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Humpback whales by Courtney    

Humpback Whales: A Short Article by Courtney

A marine conservation essay from Project Ocean Vision


The Humpback Whale Megaptera novaeangliae

Humpback Whale - Project Ocean Vision, marine conservation

CLASS:

ORDER:

SUBORDER:

FAMILY:

GENUS:

SPECIES:

Mammalia

Cetacea

Mysticeti

Balaenopteridae

Megaptera

Novaeangliae


CETACEA

Cetacea, the whales, evolved from terrestrial, hoofed mammals some 45 million years ago, adapting to the aquatic environment. This is an example of adaptive radiation (a rapid increase in the disparity of a single, rapidly diversifying, biological lineage), which has allowed mammals to evolve, to exploit openings in the ecospace and to inhabit the land, sea, and air.

In so doing, cetaceans have a number of adaptations that suit them to the marine environment:

Streamlined for efficient movement through water,

Forelimbs have developed into pectoral fins that aid stability and control when swimming,

Redundant hind limbs have disappeared almost completely,

A horizontally broadened tail that consists of two large flukes to give efficient propulsion through water using powerful vertical strokes,

A thick layer of blubber under their skin that provides thermal insulation and buoyancy,

Nostrils located on the top of the head creating the blowhole that allows the rapid exchange of air at the surface.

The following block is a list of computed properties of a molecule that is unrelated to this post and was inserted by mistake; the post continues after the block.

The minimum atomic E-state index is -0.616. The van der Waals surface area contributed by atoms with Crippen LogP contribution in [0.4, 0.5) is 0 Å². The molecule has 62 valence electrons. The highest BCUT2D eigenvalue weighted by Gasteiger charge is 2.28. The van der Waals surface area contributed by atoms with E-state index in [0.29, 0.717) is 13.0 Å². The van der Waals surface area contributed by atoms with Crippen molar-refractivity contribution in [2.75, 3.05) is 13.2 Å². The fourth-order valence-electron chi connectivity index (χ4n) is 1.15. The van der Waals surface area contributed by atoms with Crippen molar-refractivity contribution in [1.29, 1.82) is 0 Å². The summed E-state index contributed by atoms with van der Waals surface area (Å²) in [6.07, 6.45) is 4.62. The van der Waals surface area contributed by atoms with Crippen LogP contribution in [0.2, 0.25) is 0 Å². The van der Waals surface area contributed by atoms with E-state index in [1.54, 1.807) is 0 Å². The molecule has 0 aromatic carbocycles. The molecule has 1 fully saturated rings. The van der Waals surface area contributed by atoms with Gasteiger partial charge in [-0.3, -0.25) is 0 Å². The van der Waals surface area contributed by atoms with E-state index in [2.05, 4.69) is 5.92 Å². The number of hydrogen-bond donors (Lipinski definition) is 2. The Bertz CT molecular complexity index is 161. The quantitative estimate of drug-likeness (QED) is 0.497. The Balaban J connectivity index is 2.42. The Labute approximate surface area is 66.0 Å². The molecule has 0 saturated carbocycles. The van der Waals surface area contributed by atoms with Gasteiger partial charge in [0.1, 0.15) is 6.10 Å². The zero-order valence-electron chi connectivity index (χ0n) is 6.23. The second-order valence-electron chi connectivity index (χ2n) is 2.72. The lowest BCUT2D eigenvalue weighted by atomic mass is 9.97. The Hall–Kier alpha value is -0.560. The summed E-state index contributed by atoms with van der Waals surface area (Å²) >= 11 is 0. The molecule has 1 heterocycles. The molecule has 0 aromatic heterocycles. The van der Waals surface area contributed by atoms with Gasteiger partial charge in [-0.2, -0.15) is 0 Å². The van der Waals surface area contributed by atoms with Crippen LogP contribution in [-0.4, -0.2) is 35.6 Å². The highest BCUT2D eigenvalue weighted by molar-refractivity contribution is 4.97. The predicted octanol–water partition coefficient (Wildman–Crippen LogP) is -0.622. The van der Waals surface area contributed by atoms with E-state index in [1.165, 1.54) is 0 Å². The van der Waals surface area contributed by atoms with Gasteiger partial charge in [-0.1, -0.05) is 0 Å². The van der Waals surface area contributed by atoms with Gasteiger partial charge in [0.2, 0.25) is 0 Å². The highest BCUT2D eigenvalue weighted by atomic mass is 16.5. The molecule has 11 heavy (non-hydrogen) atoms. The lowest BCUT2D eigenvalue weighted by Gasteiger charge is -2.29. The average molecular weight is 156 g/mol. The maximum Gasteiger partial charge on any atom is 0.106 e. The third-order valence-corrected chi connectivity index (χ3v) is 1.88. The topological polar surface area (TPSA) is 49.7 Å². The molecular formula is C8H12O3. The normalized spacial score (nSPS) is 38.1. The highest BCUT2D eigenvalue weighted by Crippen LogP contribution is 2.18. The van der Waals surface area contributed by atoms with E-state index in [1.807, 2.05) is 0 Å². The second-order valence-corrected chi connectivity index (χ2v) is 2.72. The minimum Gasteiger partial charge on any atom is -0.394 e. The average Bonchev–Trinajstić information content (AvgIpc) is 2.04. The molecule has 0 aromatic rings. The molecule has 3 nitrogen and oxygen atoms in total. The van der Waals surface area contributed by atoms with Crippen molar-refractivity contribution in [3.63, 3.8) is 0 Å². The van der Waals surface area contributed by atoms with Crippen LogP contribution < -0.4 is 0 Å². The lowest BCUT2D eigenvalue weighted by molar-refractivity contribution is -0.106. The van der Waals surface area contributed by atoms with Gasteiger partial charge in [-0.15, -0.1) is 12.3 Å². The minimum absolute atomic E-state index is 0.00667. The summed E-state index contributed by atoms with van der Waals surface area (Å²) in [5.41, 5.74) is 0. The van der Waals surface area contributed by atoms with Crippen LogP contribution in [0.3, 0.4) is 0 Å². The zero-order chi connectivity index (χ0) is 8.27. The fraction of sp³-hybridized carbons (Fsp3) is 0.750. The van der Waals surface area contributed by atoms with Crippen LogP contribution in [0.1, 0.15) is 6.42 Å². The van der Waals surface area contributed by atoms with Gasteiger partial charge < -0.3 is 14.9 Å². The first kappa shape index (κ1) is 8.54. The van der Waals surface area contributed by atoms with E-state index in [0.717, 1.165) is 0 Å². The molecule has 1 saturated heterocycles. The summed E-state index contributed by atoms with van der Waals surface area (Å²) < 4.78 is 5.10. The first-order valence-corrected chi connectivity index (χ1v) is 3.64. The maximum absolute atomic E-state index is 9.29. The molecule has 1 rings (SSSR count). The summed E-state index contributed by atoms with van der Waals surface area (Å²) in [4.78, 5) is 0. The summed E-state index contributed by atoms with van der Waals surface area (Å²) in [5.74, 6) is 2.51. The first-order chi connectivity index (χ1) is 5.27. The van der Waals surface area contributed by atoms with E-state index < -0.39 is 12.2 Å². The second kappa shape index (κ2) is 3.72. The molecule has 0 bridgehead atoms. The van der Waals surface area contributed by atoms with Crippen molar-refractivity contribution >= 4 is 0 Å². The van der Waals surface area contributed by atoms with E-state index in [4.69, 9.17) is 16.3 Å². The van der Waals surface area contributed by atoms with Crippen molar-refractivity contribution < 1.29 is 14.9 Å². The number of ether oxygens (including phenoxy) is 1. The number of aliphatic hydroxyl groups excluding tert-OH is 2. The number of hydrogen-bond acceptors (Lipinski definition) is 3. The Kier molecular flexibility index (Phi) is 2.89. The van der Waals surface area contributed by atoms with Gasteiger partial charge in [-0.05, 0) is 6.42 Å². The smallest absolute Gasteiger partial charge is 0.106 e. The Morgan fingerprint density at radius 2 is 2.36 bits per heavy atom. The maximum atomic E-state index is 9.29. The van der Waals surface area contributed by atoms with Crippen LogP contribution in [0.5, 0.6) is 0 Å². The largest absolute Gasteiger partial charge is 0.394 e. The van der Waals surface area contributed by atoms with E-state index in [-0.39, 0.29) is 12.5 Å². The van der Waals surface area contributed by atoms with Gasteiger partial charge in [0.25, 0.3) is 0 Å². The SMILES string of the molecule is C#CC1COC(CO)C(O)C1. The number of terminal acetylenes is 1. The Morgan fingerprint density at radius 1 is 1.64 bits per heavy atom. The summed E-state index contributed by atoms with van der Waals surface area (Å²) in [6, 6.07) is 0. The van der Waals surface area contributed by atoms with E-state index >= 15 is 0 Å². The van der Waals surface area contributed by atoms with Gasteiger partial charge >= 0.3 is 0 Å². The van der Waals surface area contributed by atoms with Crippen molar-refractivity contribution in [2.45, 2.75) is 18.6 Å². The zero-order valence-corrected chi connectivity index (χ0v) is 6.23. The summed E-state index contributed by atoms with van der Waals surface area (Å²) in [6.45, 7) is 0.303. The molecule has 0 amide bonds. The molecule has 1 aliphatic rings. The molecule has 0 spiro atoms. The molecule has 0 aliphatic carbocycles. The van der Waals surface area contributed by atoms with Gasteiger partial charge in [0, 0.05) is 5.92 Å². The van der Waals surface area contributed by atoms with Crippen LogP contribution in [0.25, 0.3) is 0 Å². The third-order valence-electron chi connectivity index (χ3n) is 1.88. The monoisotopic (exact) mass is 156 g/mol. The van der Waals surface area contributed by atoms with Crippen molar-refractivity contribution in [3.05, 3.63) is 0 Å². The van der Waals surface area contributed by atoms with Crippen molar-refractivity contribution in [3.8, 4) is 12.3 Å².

Whales are highly intelligent mammals and the order cetacea is divided into two sub-orders: odontocetes and mysticeti. Let's briefly look at each of these before moving on to Humpbacks and the conservation issues in more detail.

The odontocetes are the toothed whales , which include sperm whales, killer whales (orcas), dolphins and porpoises. They develop a single set of teeth, none of which is ever replaced and they are all carnivores hunting fish, squid, and animals such as seals, crabs, turtles and seabirds, depending on species. The Orcas will take other marine mamals, including seals, sea lions and larger whales. Odontocetes' daily consumption of food ranges between 5 and 20% of their body weight, they feed all year round and do not typically migrate. Toothed whales have a single blowhole producing a single spout directed diagonally forward.

The second sub-order, mysticeti, the baleen whales, includes the Humpback, gray and blue whales. Their main distinguishing characteristic is that all adults lack teeth and instead have two rows of baleen plates hanging from either side of their upper jaw. Baleen, incorrectly know as ‘whalebone' is made of keratin , the protein that constructs hair, nails, and animal hooves and horns. Certain species possess over 400 baleen plates, each less than 5mm thick and fringed with hairs along the inner edge. The plates are black and measure up to a metre long in Blue whales (80 cm in Humpbacks). They act as sieves, separating their minute prey from the water – Humpback feeding is described shortly. Baleen whales have a double blowhole creating a distinctive v-shaped spout.


Baleen
Whale skull in the Natural History Museum, London, showing the baleen plates

 

HUMPBACK WHALES

The Humpback whale is arguably the best-studied and most interesting of the baleen whales. They are highly vocal, singing complex songs that can be herd over 20 miles away. We are not sure exactly how Humpback whales produce sound as they do not have vocal cords. It is thought that they sing by circulating air through the tubes and chambers of their respiratory system without releasing any air. Only male humpback whales sing and do so whilst hanging vertically, head-down, in the water.